Who Is Paying Those Legal Fees?

The Wall Street Journal has an article (subscrip. req.) about the costs to companies (and their shareholders and insurers) of defending executives from fraud charges. The article discusses a Delaware court ruling last October holding that Rite-Aid must continue to advance the defense fees of its former CFO, despite the fact that he has plead guilty to criminal fraud charges, because there has not yet been a “final disposition” (i.e., sentencing) in the case.

Quote of note: “A company’s average cost of defending against shareholder suits last year was $2.2 million, according to Tillinghast-Towers Perrin. ‘These costs are likely to climb much higher, due to a lot of claims for more than a billion dollars each that haven’t been settled,’ says James Swanke, an executive at the actuarial consulting firm. Though companies can recoup some defense costs through directors-and-liability insurance, it is rare to collect legal fees already advanced to former officers who have been convicted or pleaded guilty.”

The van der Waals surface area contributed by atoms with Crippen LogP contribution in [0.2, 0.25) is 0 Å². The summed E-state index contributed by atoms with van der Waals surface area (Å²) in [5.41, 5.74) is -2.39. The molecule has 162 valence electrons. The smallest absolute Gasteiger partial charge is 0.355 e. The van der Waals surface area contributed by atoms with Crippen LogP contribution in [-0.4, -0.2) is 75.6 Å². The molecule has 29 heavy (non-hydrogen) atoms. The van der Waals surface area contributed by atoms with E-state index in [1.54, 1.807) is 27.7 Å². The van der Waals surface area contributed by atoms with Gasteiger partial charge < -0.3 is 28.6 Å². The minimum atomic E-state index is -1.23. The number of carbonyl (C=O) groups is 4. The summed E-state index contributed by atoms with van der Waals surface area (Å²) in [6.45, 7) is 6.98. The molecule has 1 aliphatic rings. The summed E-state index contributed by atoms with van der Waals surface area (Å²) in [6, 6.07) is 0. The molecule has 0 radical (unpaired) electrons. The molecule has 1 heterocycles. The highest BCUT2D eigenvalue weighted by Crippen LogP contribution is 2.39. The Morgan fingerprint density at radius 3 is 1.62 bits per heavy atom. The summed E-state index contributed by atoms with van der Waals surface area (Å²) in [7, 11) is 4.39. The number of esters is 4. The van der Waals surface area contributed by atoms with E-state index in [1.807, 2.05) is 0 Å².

Quote of note II: “Seeking to stop payouts to wrongdoers, insurers now want new insurance policies to be written differently than in the past. Instead of making fee payments pending a ‘final disposition’ in a court case, insurers are suggesting that corporate policies call for payments pending a ‘final determination’ of a fraud allegation. The upshot: A third-party arbitrator would decide whether an accused individual has committed fraud, rather than waiting for courts to rule.”

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